Acute bacterial rhinosinusitis
requiring antibiotics is only diagnosed if: Symptoms >10 days and <3 months Severe lasting purulence or fever Worsening of above symptoms ('second sickening') occurs in <10 days 3.
Antimicrobial treatment guidelines for acute bacterial rhinosinusitis
Comment : The benefits of antibiotic therapy in routine management of suspected acute bacterial rhinosinusitis
are questioned by several groups.
Rapid reduction of the symptoms of acute bacterial rhinosinusitis
with therapeutic ultrasound has been observed in the clinic.
About 50% of acute bacterial rhinosinusitis
will resolve without antibiotic therapy Additionally because the infection must be inferred from symptoms and there is usually uncertainty about the causative organism, antibiotic treatment can be inappropriate and/or ineffective.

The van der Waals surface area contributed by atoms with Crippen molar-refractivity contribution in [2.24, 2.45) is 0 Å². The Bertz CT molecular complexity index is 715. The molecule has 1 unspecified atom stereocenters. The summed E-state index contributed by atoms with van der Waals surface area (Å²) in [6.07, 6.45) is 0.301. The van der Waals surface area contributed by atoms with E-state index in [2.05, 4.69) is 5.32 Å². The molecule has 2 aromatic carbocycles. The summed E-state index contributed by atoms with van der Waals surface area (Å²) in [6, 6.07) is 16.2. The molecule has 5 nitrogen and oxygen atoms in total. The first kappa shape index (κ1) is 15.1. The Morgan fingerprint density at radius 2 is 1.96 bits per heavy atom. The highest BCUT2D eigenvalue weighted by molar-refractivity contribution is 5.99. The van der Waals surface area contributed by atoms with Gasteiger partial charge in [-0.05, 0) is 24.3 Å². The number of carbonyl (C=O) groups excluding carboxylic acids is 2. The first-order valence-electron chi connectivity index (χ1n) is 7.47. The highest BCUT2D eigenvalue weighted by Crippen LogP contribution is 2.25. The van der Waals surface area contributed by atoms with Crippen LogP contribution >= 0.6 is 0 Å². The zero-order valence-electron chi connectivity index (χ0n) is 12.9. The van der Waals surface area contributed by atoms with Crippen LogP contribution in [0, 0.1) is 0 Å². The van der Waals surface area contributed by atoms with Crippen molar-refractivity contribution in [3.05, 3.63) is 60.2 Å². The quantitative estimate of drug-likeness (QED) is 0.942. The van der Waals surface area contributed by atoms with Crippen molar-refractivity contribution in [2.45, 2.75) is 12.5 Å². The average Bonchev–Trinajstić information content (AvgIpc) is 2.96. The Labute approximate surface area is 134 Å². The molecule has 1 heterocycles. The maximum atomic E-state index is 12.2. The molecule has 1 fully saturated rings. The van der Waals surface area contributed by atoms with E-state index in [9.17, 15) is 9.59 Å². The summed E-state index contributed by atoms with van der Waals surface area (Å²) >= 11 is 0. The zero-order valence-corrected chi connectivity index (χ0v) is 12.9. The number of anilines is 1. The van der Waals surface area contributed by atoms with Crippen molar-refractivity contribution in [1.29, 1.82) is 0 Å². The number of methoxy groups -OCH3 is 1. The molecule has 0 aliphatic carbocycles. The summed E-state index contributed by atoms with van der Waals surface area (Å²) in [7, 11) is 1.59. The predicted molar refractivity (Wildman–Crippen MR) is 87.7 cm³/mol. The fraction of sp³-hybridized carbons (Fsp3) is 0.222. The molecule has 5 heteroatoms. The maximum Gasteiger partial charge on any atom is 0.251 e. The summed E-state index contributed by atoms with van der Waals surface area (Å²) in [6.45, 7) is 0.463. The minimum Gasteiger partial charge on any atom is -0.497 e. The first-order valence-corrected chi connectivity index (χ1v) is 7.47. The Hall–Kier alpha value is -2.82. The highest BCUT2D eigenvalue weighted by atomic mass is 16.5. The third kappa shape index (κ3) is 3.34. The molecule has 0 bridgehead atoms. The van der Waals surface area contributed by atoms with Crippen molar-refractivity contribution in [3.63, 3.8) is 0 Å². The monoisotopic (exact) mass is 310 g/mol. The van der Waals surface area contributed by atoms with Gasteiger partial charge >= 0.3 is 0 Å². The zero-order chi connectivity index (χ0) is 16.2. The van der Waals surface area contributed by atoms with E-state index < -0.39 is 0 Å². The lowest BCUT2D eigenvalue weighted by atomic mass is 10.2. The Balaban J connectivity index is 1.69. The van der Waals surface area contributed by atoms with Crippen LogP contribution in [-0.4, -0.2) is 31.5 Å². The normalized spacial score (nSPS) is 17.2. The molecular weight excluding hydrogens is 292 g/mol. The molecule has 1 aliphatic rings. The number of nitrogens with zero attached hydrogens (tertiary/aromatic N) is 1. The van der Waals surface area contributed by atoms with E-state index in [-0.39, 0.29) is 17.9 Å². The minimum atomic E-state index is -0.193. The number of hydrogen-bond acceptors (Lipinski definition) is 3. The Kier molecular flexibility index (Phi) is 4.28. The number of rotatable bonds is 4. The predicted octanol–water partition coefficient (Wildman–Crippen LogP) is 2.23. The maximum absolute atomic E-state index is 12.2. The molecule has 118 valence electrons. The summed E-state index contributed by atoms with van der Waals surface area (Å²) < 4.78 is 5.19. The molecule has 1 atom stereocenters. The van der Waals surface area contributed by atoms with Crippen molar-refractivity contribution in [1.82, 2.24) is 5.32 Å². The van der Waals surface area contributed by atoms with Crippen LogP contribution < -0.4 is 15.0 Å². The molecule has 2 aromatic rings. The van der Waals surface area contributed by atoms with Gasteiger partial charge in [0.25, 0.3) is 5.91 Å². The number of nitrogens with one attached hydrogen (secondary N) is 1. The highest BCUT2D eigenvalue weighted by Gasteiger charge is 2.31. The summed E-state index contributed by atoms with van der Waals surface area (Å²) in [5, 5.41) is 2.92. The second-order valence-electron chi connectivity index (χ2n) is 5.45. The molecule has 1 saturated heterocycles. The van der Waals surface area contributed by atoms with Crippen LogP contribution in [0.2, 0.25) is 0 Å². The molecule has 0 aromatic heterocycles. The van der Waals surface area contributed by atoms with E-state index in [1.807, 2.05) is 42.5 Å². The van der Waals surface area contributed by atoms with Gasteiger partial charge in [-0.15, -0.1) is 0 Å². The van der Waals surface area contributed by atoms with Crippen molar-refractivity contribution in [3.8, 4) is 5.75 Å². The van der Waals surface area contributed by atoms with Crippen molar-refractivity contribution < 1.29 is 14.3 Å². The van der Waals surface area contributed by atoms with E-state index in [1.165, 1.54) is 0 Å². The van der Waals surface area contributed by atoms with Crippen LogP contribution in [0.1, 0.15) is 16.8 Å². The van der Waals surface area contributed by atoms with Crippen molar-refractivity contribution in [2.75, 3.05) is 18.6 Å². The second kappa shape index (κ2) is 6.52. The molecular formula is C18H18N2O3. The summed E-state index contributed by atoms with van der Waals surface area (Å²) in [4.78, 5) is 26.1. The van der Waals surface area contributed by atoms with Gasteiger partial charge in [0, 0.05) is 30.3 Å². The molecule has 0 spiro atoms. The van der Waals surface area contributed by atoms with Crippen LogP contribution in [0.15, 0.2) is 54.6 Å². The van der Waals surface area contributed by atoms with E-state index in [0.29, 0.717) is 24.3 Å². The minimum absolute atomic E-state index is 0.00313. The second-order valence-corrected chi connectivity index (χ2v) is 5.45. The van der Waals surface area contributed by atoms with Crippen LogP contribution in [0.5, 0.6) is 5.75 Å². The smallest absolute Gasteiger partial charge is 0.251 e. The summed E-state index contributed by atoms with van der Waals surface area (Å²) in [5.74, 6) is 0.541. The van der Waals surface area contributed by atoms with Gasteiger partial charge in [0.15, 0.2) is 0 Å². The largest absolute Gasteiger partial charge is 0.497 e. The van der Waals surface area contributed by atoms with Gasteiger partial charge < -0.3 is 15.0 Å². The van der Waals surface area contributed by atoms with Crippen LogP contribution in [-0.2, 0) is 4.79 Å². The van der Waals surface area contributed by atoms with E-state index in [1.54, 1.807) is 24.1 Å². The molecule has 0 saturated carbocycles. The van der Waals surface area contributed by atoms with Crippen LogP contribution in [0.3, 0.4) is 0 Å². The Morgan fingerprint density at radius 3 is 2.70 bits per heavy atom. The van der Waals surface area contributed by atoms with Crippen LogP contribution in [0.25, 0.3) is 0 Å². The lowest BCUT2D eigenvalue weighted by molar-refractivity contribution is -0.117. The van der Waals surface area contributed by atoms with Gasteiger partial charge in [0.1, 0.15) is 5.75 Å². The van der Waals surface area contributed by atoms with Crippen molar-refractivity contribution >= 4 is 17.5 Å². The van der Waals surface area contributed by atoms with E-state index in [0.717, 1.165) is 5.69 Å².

Data presented at the 42nd Annual Meeting of the Infectious Diseases Society of America (IDSA) showed that in two Phase III clinical trials once-daily FACTIVE(R) (gemifloxacin mesylate) tablets (320 mg) given for five days met the primary endpoints for the treatment of acute bacterial rhinosinusitis
(ABS), including infections due to penicillin-resistant S.
Amoxicillin is the initial drug of choice for both acute otitis media and acute bacterial rhinosinusitis
in children, provided there is no allergy to penicillin.
1-5 The dilemma and diagnostic challenge are therefore to distinguish acute viral rhinosinusitis (AVRS) from acute bacterial rhinosinusitis